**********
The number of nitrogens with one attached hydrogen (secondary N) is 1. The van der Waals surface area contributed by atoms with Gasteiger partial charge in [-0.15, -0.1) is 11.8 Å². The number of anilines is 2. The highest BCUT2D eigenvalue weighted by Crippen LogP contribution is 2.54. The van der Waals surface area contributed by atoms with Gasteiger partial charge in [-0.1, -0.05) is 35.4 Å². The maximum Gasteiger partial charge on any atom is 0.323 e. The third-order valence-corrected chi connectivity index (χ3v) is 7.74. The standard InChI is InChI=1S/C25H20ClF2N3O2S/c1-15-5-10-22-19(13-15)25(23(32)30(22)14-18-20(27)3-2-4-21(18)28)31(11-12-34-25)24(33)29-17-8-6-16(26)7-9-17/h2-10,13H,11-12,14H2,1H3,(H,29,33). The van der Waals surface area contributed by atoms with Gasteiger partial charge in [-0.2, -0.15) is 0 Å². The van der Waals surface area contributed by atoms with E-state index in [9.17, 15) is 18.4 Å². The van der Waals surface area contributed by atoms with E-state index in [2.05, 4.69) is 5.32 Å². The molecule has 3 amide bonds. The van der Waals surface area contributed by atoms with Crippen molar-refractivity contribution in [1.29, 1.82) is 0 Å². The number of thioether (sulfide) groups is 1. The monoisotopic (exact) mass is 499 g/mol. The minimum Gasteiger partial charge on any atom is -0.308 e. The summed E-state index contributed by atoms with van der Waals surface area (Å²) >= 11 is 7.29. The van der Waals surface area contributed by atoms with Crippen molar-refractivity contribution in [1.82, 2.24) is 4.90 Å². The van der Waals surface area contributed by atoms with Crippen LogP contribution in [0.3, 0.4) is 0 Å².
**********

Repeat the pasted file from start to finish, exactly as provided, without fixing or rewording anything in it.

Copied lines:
The number of nitrogens with one attached hydrogen (secondary N) is 1. The van der Waals surface area contributed by atoms with Gasteiger partial charge in [-0.15, -0.1) is 11.8 Å². The number of anilines is 2. The highest BCUT2D eigenvalue weighted by Crippen LogP contribution is 2.54. The van der Waals surface area contributed by atoms with Gasteiger partial charge in [-0.1, -0.05) is 35.4 Å². The maximum Gasteiger partial charge on any atom is 0.323 e. The third-order valence-corrected chi connectivity index (χ3v) is 7.74. The standard InChI is InChI=1S/C25H20ClF2N3O2S/c1-15-5-10-22-19(13-15)25(23(32)30(22)14-18-20(27)3-2-4-21(18)28)31(11-12-34-25)24(33)29-17-8-6-16(26)7-9-17/h2-10,13H,11-12,14H2,1H3,(H,29,33). The van der Waals surface area contributed by atoms with Gasteiger partial charge in [-0.2, -0.15) is 0 Å². The van der Waals surface area contributed by atoms with E-state index in [9.17, 15) is 18.4 Å². The van der Waals surface area contributed by atoms with E-state index in [2.05, 4.69) is 5.32 Å². The molecule has 3 amide bonds. The van der Waals surface area contributed by atoms with Crippen molar-refractivity contribution in [1.29, 1.82) is 0 Å². The number of thioether (sulfide) groups is 1. The monoisotopic (exact) mass is 499 g/mol. The minimum Gasteiger partial charge on any atom is -0.308 e. The summed E-state index contributed by atoms with van der Waals surface area (Å²) >= 11 is 7.29. The van der Waals surface area contributed by atoms with Crippen molar-refractivity contribution in [1.82, 2.24) is 4.90 Å². The van der Waals surface area contributed by atoms with Crippen LogP contribution in [0.3, 0.4) is 0 Å².